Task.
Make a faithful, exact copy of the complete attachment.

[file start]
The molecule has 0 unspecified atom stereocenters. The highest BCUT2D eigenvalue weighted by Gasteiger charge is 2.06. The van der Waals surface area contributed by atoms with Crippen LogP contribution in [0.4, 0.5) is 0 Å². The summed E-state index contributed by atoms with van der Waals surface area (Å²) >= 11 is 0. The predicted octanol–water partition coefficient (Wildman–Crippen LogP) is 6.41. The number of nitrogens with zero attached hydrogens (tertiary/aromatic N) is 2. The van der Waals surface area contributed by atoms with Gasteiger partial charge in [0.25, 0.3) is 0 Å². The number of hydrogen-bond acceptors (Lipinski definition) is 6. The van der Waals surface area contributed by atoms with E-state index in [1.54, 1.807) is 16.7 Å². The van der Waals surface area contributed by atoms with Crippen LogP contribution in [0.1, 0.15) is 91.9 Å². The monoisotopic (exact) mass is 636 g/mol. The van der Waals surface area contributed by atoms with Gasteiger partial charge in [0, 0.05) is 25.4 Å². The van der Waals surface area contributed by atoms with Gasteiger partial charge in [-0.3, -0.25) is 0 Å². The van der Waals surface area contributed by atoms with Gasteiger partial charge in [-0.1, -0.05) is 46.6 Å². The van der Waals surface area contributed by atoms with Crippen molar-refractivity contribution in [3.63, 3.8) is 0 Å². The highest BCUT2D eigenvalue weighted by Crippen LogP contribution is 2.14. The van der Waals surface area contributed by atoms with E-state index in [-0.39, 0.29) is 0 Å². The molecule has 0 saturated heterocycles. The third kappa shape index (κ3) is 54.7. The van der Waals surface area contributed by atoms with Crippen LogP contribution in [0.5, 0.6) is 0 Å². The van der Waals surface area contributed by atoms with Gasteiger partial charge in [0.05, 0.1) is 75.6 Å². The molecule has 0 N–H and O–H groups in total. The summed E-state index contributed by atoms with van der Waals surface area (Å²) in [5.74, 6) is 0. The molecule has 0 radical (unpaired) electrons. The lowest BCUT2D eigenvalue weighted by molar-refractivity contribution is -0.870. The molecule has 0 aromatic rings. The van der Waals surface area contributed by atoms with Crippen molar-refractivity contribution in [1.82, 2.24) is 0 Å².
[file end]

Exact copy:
The molecule has 0 unspecified atom stereocenters. The highest BCUT2D eigenvalue weighted by Gasteiger charge is 2.06. The van der Waals surface area contributed by atoms with Crippen LogP contribution in [0.4, 0.5) is 0 Å². The summed E-state index contributed by atoms with van der Waals surface area (Å²) >= 11 is 0. The predicted octanol–water partition coefficient (Wildman–Crippen LogP) is 6.41. The number of nitrogens with zero attached hydrogens (tertiary/aromatic N) is 2. The van der Waals surface area contributed by atoms with Gasteiger partial charge in [0.25, 0.3) is 0 Å². The number of hydrogen-bond acceptors (Lipinski definition) is 6. The van der Waals surface area contributed by atoms with E-state index in [1.54, 1.807) is 16.7 Å². The van der Waals surface area contributed by atoms with Crippen LogP contribution in [0.1, 0.15) is 91.9 Å². The monoisotopic (exact) mass is 636 g/mol. The van der Waals surface area contributed by atoms with Gasteiger partial charge in [0, 0.05) is 25.4 Å². The van der Waals surface area contributed by atoms with Gasteiger partial charge in [-0.3, -0.25) is 0 Å². The van der Waals surface area contributed by atoms with Gasteiger partial charge in [-0.1, -0.05) is 46.6 Å². The van der Waals surface area contributed by atoms with Crippen molar-refractivity contribution in [3.63, 3.8) is 0 Å². The highest BCUT2D eigenvalue weighted by Crippen LogP contribution is 2.14. The van der Waals surface area contributed by atoms with E-state index in [-0.39, 0.29) is 0 Å². The molecule has 0 saturated heterocycles. The third kappa shape index (κ3) is 54.7. The van der Waals surface area contributed by atoms with Crippen LogP contribution in [0.5, 0.6) is 0 Å². The van der Waals surface area contributed by atoms with Gasteiger partial charge in [0.05, 0.1) is 75.6 Å². The molecule has 0 N–H and O–H groups in total. The summed E-state index contributed by atoms with van der Waals surface area (Å²) in [5.74, 6) is 0. The molecule has 0 radical (unpaired) electrons. The lowest BCUT2D eigenvalue weighted by molar-refractivity contribution is -0.870. The molecule has 0 aromatic rings. The van der Waals surface area contributed by atoms with Crippen molar-refractivity contribution in [1.82, 2.24) is 0 Å².